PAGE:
1. Patients with a transient ischemic attack or minor ischemic stroke (TIAMS), with an infarct seen on imaging, and that were randomized to dual anti-platelet therapy (DAPT) had a significantly reduced 90-day stroke recurrence compared to patients randomized to aspirin monotherapy.
2. TIAMS patients with no infarct seen on imaging and were randomized to DAPT did not have a significantly reduced 90-day stroke recurrence compared to those on aspirin monotherapy.
3. The risk of major hemorrhage for DAPT compared to aspirin monotherapy did not change based on presence or absence of infarct on imaging.
Evidence Rating Level: 2 (Good)
Short-term dual anti-platelet therapy (DAPT) has been demonstrated to significantly reduce stroke recurrence compared to aspirin monotherapy, in patients with high-risk transient ischemic attack or minor ischemic stroke (TIAMS). However, DAPT also has an increased risk of bleeding events compared to monotherapy, thereby underlying the importance of identifying which TIAMS patients will benefit the most from DAPT. In previous studies, such as the CHANCE trial, an infarction seen on MRI diffusion-weighted imaging has been associated with greater stroke recurrence risk. Therefore, the aim of the current study was to determine if DAPT reduced subsequent stroke risk more for TIAMS patients with an acute infarct observed on any imaging, compared to patients without an acute infarct on imaging. The data for this study was drawn from the POINT randomized controlled trial, which randomized patients to receive either DAPT with clopidogrel and aspirin, or receive aspirin monotherapy, finding that DAPT reduced stroke risk compared to monotherapy. The current study found that an infarct on imaging was associated with a higher risk of ischemic stroke at 90 days, and that DAPT was associated with a significant reduction in subsequent strokes only for patients who had an infarct on imaging, and not for patients without an infarct. As well, the risk of serious bleeding for DAPT compared to monotherapy did not differ based on whether patients had infarct on imaging. Compared to previous studies, the use of any imaging modality, and not just MRI, allowed for greater generalizability. However, characterization of the infarct’s location, pattern, or severity limited the study’s conclusions.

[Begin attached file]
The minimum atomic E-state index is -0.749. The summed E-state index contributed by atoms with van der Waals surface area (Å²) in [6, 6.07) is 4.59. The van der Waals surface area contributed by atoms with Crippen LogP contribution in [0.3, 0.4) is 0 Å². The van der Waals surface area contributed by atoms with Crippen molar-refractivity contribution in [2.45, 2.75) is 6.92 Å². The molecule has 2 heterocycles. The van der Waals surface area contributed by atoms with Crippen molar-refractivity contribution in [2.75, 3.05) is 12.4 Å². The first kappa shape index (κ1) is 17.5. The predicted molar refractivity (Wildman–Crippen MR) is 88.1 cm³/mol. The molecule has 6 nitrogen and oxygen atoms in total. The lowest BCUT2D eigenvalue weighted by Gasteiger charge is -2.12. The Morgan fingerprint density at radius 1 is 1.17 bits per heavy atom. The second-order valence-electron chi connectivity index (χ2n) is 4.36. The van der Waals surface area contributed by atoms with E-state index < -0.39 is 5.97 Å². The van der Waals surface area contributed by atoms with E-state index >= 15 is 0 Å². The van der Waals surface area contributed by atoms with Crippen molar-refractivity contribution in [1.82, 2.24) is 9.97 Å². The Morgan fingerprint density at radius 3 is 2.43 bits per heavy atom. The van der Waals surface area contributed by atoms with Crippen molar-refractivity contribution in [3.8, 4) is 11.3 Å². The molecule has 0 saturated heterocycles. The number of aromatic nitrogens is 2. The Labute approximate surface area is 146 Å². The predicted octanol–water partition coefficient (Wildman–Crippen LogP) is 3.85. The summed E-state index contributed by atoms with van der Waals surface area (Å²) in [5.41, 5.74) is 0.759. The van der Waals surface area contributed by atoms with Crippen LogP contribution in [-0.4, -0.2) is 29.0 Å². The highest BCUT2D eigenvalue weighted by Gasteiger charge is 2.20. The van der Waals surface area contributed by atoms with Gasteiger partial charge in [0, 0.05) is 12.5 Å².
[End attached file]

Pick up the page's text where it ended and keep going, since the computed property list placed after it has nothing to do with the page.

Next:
Relevant Reading: Clopidogrel and Aspirin in Acute Ischemic Stroke and High-Risk TIA
In-Depth [retrospective cohort]: The study population consisted of 4876 TIAMS patients, 55.0% men, with a mean (SD) age of 65 (13) years. 269 centres participated in the study, from 10 countries in North America, Europe, and Oceania. Overall, 36.8% of patients in the POINT trial had an acute infarct at the index event, and 5.5% of all POINT trial patients had a subsequent ischemic stroke at 90 days follow-up. An infarct seen on imaging was associated with a greater 90-day risk of ischemic stroke (hazards ratio 3.68, 95% CI 2.73-4.95, p < 0.001). For patients with infarct on imaging, DAPT was associated with decreased 90-day ischemic stroke events (HR 0.56, 95% CI 0.41-0.77, p < 0.001). However, patients without infarct on imaging receiving DAPT did not have a reduction in 90-day stroke events (HR 1.11, 95% CI 0.74-1.65, p = 0.62; p for interaction = 0.008). Furthermore, the association of major hemorrhage with DAPT versus aspirin monotherapy did not differ based on whether patients had infarct on imaging (HR 2.05, 95% CI 0.70-5.99, p = 0.19 for infarct; HR 2.59, 95% CI 0.92-7.27, p = 0.07 for no infarct; p for interaction = 0.76). In conclusion, patients with an infarct on imaging had a significant reduction in stroke recurrence with DAPT compared to monotherapy, whereas patients with no infarct on imaging did not have a difference in recurrence, and the risk of serious bleeding for DAPT compared to monotherapy did not change based on presence of infarct on imaging.
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